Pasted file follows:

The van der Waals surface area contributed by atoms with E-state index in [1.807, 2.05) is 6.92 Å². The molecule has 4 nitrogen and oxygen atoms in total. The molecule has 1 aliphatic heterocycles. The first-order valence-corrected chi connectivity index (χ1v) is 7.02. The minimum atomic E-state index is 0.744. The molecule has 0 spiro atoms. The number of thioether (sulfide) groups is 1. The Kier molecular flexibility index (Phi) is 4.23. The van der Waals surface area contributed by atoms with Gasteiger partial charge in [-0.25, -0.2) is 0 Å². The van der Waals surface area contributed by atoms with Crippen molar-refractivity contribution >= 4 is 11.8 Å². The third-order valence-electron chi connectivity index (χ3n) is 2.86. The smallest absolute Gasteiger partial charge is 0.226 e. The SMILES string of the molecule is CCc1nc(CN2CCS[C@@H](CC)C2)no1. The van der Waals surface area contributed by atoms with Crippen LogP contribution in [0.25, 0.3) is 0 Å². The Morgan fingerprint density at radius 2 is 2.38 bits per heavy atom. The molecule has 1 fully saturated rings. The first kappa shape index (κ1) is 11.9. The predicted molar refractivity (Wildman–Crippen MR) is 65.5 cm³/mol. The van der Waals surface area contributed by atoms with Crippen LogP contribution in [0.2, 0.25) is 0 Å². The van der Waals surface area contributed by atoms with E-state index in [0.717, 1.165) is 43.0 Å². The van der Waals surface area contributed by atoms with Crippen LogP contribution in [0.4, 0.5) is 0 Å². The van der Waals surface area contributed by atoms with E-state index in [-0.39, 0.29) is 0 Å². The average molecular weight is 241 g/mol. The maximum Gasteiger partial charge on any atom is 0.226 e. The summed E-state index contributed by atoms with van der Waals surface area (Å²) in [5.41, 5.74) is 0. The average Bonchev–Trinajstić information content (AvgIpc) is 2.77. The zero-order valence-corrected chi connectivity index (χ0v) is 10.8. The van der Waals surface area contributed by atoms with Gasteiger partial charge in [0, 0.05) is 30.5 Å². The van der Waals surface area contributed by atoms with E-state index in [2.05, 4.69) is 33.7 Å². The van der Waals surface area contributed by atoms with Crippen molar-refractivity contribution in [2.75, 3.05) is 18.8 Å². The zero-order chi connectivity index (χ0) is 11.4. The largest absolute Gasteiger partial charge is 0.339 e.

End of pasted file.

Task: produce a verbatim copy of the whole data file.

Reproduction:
The van der Waals surface area contributed by atoms with E-state index in [1.807, 2.05) is 6.92 Å². The molecule has 4 nitrogen and oxygen atoms in total. The molecule has 1 aliphatic heterocycles. The first-order valence-corrected chi connectivity index (χ1v) is 7.02. The minimum atomic E-state index is 0.744. The molecule has 0 spiro atoms. The number of thioether (sulfide) groups is 1. The Kier molecular flexibility index (Phi) is 4.23. The van der Waals surface area contributed by atoms with Gasteiger partial charge in [-0.25, -0.2) is 0 Å². The van der Waals surface area contributed by atoms with Crippen molar-refractivity contribution >= 4 is 11.8 Å². The third-order valence-electron chi connectivity index (χ3n) is 2.86. The smallest absolute Gasteiger partial charge is 0.226 e. The SMILES string of the molecule is CCc1nc(CN2CCS[C@@H](CC)C2)no1. The van der Waals surface area contributed by atoms with Crippen LogP contribution in [0.25, 0.3) is 0 Å². The Morgan fingerprint density at radius 2 is 2.38 bits per heavy atom. The molecule has 1 fully saturated rings. The first kappa shape index (κ1) is 11.9. The predicted molar refractivity (Wildman–Crippen MR) is 65.5 cm³/mol. The van der Waals surface area contributed by atoms with Crippen LogP contribution in [0.2, 0.25) is 0 Å². The van der Waals surface area contributed by atoms with E-state index in [0.717, 1.165) is 43.0 Å². The van der Waals surface area contributed by atoms with Crippen LogP contribution in [0.4, 0.5) is 0 Å². The van der Waals surface area contributed by atoms with E-state index in [-0.39, 0.29) is 0 Å². The average molecular weight is 241 g/mol. The maximum Gasteiger partial charge on any atom is 0.226 e. The summed E-state index contributed by atoms with van der Waals surface area (Å²) in [5.41, 5.74) is 0. The average Bonchev–Trinajstić information content (AvgIpc) is 2.77. The zero-order valence-corrected chi connectivity index (χ0v) is 10.8. The van der Waals surface area contributed by atoms with Gasteiger partial charge in [0, 0.05) is 30.5 Å². The van der Waals surface area contributed by atoms with E-state index in [2.05, 4.69) is 33.7 Å². The van der Waals surface area contributed by atoms with Crippen molar-refractivity contribution in [2.75, 3.05) is 18.8 Å². The zero-order chi connectivity index (χ0) is 11.4. The largest absolute Gasteiger partial charge is 0.339 e.